19 Attorneys General Sue DeVos Over Delay Of Borrower Defense Rule

Jul 8, 2017
Originally published on July 8, 2017 5:52 pm
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MICHEL MARTIN, HOST:

We're going to spend a few minutes talking about current issues in education, something we're going to do from time to time this summer when educators tend to have a bit more room in their schedules. We'll start with a lawsuit against the U.S. Education Department filed by the attorneys general from 18 states and the District of Columbia over something called the Borrower Defense Rules.

Those were put into place by the Obama administration to allow students who borrowed federal money to have those loans forgiven if they attended a school that misled them or broke the law. The rules were supposed to go into effect July 1, but the Trump administration delayed them, hence the lawsuit. Karl Racine of Washington, D.C., is one of the attorneys general suing the Department of Education and Secretary Betsy DeVos. And he's here with us now in our studios in Washington, D.C., to tell us more about that. Thank you for doing that.

KARL RACINE: Terrific to be here.

MARTIN: So let's note that all the attorneys general suing over this rule are Democrats. Why did you decide that the district should join this effort?

RACINE: Well, the district had a stake in this because we have many of our residents who have attended and been saddled with debt as a result of their attending these for-profit colleges.

MARTIN: So I think a lot of people are aware that the Obama administration pushed to offer this relief because of this wave of for-profit colleges that collapsed, leaving, you know, students with debts but no degree. Now the, secretary of education, Betsy DeVos, has argued that the goal is right but that the rule itself is wrong, that it's too confusing. And she also suggested that it might be opening the door to a lot of taxpayer relief, which may or may not be merited and, in essence, saying this administration deserves to take another look at it. What do you say to that?

RACINE: Well, what I say to that is, first, on the merits, I think that she's wrong. I think the Borrower Defense Rule has, as its purpose, the protection of people who were misled into taking these humongous loans for for-profit schools that didn't deliver what was promised. And what was promised was a meaningful education and a almost guarantee of employment. So the Obama rule provided an opportunity for vulnerable people - we're talking about veterans, a lot of working parents, a lot of minority students - who really sought opportunities to get a leg up in society and were essentially shammed. What the secretary has done is unlawful. She stayed the rule, meaning that the rule was to be effective July 1. And by doing so, she failed to adhere to the basic requirements of how to properly go about doing that.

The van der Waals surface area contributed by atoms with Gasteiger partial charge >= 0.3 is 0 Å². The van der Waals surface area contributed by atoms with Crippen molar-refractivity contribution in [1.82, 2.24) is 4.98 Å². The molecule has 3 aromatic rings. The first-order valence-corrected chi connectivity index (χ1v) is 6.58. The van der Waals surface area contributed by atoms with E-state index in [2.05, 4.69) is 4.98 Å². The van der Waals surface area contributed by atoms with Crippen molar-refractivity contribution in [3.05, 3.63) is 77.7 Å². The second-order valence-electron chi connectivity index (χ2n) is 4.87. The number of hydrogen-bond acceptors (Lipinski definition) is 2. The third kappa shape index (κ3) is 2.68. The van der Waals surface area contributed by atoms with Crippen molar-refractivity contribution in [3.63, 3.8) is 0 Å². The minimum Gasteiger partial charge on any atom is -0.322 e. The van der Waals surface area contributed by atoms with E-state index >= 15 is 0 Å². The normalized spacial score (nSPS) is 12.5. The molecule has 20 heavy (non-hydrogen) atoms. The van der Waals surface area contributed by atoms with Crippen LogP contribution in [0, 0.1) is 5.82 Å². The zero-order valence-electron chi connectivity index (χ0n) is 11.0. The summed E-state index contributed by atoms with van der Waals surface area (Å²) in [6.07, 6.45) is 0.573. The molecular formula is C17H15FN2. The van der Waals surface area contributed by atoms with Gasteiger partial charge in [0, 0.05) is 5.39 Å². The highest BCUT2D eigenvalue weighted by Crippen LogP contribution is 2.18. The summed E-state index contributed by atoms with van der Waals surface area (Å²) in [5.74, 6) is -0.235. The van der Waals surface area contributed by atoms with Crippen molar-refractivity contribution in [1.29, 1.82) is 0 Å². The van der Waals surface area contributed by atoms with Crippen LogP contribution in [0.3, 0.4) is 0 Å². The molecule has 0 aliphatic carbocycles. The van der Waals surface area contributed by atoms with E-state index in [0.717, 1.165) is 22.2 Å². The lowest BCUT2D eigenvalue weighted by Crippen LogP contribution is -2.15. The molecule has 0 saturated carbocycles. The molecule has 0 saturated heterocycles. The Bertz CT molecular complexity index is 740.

MARTIN: That was going to be my question, which is, what are the grounds for the suit?

RACINE: So the suit is essentially based on something called the Administrative Procedures Act. What that act does is it provides rules as to how rules should be established and rules as to how rules should be abolished, reversed or rewritten. The Obama rule, in fact, took two years before it was established. Well, in no time, Secretary DeVos decided to essentially eliminate that rule.

MARTIN: So you're saying she's exceeded her authority. She doesn't have the authority to unilaterally change a rule or delay a rule that has gone through appropriate processes. Is that the gist of it?

RACINE: That's exactly right. What she has to do is allow people an opportunity to comment, transparently state why she's making the change and then have some time pass before the new rule is, in fact, implemented.

MARTIN: So let me just note in the time that we have left that this is one of two lawsuits that the district's participating in against the Trump administration - that D.C. is also suing the president along with Maryland for violating the Emoluments Clause of the Constitution, in essence preventing officials from accepting foreign gifts or titles. And this is related to the fact that the Trump Hotel is, you know, up and running. So I'm curious about how you see your role as attorney general right now.

RACINE: So the role that Democratic attorney generals are playing - and I'll note that Republican attorney generals played this same role during the Obama administration. And so by bringing suit, we're taking the matter to a federal court to decide whether or not the president is violating that clause.

MARTIN: This is a jurisdiction in which the federal government plays a heavy hand in District affairs. And, you know, there's this old saying that if you sleep next to the bear, you don't poke the bear.

RACINE: Right. There's no doubt that we had to consider the risk of vindictive action on the part of the president or the Republican Congress. At the end of the day, we determined that our need to invoke a reasonable check and balance to ensure that the president is not violating the Constitution was worth the risk.

MARTIN: That's Karl Racine. He's the attorney general for Washington, D.C. He was nice enough to join us in our studios in Washington. Thank you so much for joining us.

RACINE: Thank you, Ms. Martin.

MARTIN: And I want to mention that we called the Department of Education. They sent us a statement. Here it is in part - quote, "with this ideologically-driven suit, the state attorneys general are saying to regulate first and ask the legal questions later," unquote. Transcript provided by NPR, Copyright NPR.